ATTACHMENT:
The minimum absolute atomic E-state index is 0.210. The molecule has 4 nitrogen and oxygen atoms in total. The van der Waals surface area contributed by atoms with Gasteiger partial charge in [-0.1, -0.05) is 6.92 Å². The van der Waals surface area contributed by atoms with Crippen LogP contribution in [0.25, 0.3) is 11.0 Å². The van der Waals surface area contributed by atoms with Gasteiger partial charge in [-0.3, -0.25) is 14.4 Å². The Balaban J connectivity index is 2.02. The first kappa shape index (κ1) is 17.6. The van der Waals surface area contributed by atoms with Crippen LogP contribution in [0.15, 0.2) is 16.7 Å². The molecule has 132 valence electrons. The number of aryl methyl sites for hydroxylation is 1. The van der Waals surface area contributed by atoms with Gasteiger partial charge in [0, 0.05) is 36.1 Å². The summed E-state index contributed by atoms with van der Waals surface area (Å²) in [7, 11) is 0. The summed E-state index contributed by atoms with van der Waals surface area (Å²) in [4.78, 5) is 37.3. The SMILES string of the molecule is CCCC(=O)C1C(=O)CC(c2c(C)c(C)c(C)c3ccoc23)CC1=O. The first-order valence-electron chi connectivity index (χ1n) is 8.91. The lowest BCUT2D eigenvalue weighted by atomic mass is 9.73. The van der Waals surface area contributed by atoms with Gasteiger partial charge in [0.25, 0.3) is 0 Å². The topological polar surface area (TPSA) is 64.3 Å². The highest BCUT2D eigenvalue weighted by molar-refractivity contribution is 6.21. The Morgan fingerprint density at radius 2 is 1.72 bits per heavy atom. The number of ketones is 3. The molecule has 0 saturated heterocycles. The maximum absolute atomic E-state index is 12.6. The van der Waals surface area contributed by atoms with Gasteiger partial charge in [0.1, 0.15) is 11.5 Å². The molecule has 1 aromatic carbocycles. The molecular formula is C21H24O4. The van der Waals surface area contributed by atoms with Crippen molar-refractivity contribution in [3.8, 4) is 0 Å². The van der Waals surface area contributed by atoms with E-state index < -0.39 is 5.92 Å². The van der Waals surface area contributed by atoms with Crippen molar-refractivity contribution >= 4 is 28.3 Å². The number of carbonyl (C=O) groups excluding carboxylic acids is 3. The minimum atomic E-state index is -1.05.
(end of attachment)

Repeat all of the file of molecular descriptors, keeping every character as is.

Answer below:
The minimum absolute atomic E-state index is 0.210. The molecule has 4 nitrogen and oxygen atoms in total. The van der Waals surface area contributed by atoms with Gasteiger partial charge in [-0.1, -0.05) is 6.92 Å². The van der Waals surface area contributed by atoms with Crippen LogP contribution in [0.25, 0.3) is 11.0 Å². The van der Waals surface area contributed by atoms with Gasteiger partial charge in [-0.3, -0.25) is 14.4 Å². The Balaban J connectivity index is 2.02. The first kappa shape index (κ1) is 17.6. The van der Waals surface area contributed by atoms with Crippen LogP contribution in [0.15, 0.2) is 16.7 Å². The molecule has 132 valence electrons. The number of aryl methyl sites for hydroxylation is 1. The van der Waals surface area contributed by atoms with Gasteiger partial charge in [0, 0.05) is 36.1 Å². The summed E-state index contributed by atoms with van der Waals surface area (Å²) in [7, 11) is 0. The summed E-state index contributed by atoms with van der Waals surface area (Å²) in [4.78, 5) is 37.3. The SMILES string of the molecule is CCCC(=O)C1C(=O)CC(c2c(C)c(C)c(C)c3ccoc23)CC1=O. The first-order valence-electron chi connectivity index (χ1n) is 8.91. The lowest BCUT2D eigenvalue weighted by atomic mass is 9.73. The van der Waals surface area contributed by atoms with Gasteiger partial charge in [0.25, 0.3) is 0 Å². The topological polar surface area (TPSA) is 64.3 Å². The highest BCUT2D eigenvalue weighted by molar-refractivity contribution is 6.21. The Morgan fingerprint density at radius 2 is 1.72 bits per heavy atom. The number of ketones is 3. The molecule has 0 saturated heterocycles. The maximum absolute atomic E-state index is 12.6. The van der Waals surface area contributed by atoms with Gasteiger partial charge in [0.1, 0.15) is 11.5 Å². The molecule has 1 aromatic carbocycles. The molecular formula is C21H24O4. The van der Waals surface area contributed by atoms with Crippen molar-refractivity contribution in [3.8, 4) is 0 Å². The van der Waals surface area contributed by atoms with E-state index < -0.39 is 5.92 Å². The van der Waals surface area contributed by atoms with Crippen molar-refractivity contribution >= 4 is 28.3 Å². The number of carbonyl (C=O) groups excluding carboxylic acids is 3. The minimum atomic E-state index is -1.05.